Saturday, March 30, 2013

Top mathematics videos

These are all worth watching.  The first two are especially good for kids:

Vi Hart has many, many awesome math videos.  Here's just one to get you started.  OK, I can't resist linking to this one too.  Very hard to pick a favorite.

Donald Duck in Mathmagicland.  This is from 1959, so parts of it are a bit dated but it had a significant influence on me when I saw it sixth grade.  I know many other friends and family who remember it fondly as well - a real classic.

A video from 1988 from Caltech, very well done:

Möbius Transformations.  Short but very well done.

Niles Johnson's Hopf Fibration video.  Hopefully Niles will continue making more videos like this.

Not Knot part I and part II.  This is a window onto some really advanced mathematics, but I think its worth showing to just about everyone.  Perhaps more than any other video I know, it visually conveys one of the many amazing structures of modern mathematics.  Its a good antidote to anyone who thinks that math=arithmetic.

Dimensions is a 9-part series of short movies that have excellent animations.  Of course some episodes are better than others.

There are some other series which are more educationally oriented (and generally less visually stunning) but worth checking out: the Mathalicious project, the TED-Ed math section,  and the Numberphile youtube series.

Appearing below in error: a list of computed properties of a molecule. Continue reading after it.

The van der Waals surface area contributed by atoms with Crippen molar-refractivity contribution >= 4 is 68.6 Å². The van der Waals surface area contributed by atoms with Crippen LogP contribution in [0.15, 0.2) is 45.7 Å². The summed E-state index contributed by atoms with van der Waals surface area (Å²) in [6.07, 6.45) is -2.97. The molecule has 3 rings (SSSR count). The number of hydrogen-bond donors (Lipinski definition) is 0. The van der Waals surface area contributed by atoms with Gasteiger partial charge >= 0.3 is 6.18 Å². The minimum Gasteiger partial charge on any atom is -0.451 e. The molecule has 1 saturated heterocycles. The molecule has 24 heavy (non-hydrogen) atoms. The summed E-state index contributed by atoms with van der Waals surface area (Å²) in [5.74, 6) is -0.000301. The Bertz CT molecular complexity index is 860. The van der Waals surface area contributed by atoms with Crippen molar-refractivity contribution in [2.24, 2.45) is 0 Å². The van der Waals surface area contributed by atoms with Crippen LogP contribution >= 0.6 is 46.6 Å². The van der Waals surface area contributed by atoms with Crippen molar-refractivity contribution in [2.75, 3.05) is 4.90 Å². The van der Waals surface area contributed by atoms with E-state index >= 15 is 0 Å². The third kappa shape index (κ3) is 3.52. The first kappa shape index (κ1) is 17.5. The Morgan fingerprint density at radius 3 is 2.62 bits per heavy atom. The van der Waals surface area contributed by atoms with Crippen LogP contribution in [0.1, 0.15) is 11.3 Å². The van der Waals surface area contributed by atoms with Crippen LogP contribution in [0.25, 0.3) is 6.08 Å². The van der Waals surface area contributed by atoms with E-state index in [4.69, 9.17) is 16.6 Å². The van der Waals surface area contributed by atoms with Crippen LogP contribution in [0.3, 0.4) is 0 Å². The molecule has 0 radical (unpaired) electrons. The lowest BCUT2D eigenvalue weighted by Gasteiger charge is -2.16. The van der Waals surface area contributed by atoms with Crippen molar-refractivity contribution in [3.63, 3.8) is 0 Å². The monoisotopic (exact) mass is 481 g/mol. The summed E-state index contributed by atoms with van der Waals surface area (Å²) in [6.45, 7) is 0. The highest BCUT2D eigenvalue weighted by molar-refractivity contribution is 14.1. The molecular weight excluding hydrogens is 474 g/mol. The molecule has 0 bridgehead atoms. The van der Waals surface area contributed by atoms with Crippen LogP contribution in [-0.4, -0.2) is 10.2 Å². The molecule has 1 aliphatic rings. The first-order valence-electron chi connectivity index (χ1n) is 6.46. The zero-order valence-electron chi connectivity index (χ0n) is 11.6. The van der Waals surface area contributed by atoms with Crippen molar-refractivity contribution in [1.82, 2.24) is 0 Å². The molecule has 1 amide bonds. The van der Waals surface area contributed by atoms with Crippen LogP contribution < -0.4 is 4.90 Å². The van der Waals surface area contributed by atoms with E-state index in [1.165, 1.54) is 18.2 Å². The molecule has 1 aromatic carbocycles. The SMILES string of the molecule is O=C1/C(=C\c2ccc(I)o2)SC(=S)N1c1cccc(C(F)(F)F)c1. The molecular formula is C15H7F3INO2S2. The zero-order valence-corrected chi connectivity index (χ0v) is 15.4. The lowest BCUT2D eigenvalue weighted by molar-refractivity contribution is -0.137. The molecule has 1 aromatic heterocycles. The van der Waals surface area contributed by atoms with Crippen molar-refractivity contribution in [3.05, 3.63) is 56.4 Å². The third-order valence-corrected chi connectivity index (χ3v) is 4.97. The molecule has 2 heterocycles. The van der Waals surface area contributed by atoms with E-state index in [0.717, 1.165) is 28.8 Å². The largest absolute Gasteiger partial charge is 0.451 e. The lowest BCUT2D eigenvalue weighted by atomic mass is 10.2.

Finally, two movies which are good are "Between the Folds" (on origami and mathematics), and the BBC Horizons documentary "The Proof" which is about Wiles' solution to Fermat's Last Theorem.  These are both about an hour, so they require a longer attention span than the ones listed above.

If you have any favorites which aren't listed here, let me know.

Wednesday, March 6, 2013

The Singular Value Decomposition and Congressional Voting

I am teaching a class about the SVD (Singular Value Decomposition) of a matrix this week.  I was inspired by a nice article of Carla Martin and Mason Porter, "The extraordinary SVD", to compute the SVD of the voting record of the 112th Congress (House of Representatives) to show to my class.

If you're interested in how this is done, here is the Sage code I used as a Sage worksheet. 

Here is the projection onto the first two singular vectors: